Leadership Lessons

Leadership is, without question, one of the most widely discussed topics in our contemporary business and professional culture. Scholarly types have offered numerous theories regarding the identification and development of potential leaders and their focus has often been on leadership traits, leadership style, and leadership performance. How effective leaders provide direction, how they implement plans, and especially how they motivate others are among the most highly valued, observed, and examined characteristics of leadership practice.

Fundamentally, most practitioners would agree that effective leadership requires the organization of people to achieve a common objective. The ultimate value and quality of such leadership is determined by the effectiveness of outcomes for the organization and the balancing of individual interests with those of the entire membership. Our nation’s 33rd President is remembered as a plain-spoken but poignant communicator and he certainly had an interesting perspective and straight forward description of leadership:

“I learned that a great leader is a man who has the ability to get other people to do what they don’t want to do and like it.”—Harry S. Truman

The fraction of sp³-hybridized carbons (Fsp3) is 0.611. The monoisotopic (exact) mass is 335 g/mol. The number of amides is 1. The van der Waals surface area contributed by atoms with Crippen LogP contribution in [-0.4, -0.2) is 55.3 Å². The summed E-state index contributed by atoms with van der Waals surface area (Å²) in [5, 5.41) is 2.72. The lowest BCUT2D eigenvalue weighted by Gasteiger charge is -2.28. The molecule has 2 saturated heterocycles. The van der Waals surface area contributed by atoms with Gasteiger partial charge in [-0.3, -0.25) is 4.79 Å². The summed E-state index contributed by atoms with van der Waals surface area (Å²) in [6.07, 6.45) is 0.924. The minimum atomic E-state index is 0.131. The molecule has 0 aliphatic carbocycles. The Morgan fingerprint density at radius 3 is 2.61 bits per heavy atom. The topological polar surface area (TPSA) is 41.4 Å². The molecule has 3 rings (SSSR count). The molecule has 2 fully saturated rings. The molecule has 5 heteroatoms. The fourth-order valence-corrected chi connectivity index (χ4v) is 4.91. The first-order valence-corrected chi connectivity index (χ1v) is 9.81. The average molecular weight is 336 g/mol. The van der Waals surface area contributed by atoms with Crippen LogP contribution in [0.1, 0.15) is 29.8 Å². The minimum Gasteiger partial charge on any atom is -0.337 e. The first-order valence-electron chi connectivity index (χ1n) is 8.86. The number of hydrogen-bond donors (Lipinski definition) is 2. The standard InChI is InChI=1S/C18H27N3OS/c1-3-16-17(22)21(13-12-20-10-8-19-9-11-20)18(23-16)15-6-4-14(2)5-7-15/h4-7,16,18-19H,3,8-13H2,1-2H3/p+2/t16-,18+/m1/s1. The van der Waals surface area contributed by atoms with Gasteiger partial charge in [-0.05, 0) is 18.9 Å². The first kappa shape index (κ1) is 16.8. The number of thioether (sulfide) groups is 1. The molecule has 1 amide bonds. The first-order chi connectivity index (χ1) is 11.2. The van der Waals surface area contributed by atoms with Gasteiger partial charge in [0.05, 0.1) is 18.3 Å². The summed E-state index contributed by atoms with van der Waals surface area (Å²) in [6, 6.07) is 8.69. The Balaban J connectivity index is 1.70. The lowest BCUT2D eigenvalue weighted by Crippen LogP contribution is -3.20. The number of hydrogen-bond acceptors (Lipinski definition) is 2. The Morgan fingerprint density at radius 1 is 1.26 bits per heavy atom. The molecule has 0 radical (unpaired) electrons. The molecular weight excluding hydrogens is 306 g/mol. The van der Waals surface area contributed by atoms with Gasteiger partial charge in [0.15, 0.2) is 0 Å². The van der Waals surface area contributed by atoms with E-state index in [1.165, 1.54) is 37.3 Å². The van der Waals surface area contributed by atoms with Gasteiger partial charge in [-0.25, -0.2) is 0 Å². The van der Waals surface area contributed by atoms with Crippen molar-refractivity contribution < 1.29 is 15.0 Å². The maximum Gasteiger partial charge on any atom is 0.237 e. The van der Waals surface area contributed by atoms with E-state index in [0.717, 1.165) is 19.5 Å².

I agree with President Truman and I appreciate his simplicity and candor. As I reflect upon my own professional journey, I have been privileged to work with and for some exemplary and remarkable leaders. As I continue to look back, through the rear-view mirror of my professional experience, the leaders that stand out were not the product of any theoretical perspective or individual leadership style. They were all intelligent, disciplined, and professionally dedicated and they had their own unique personalities and style. However, what set them apart was their ability to inspire. I didn’t follow their lead because I had to but because I wanted to. And yes, as I reflect, there were times when their leadership motivated me to do what I didn’t particularly want to do and to appreciate it because it was appropriate and served the best interest of the larger organization.

These great leaders were men and women who led by example and when defining moments came, they stepped up and stood out!

About the Author
Dr. Faron Hollinger

Dr. Faron L. Hollinger worked in the field of public education for over three decades, serving as a teacher, school psychologist, various administrative positions, and ultimately as superintendent. He has been the recipient of multiple awards for his professional contributions and accomplishments and has also served as an invited presenter for state, regional, and national conferences. Dr. Hollinger is now President/CEO of The Akribos Group, an educational research and consulting firm, as well as Executive Director for The University of Alabama Capstone Education Society Board of Directors.

Planning for success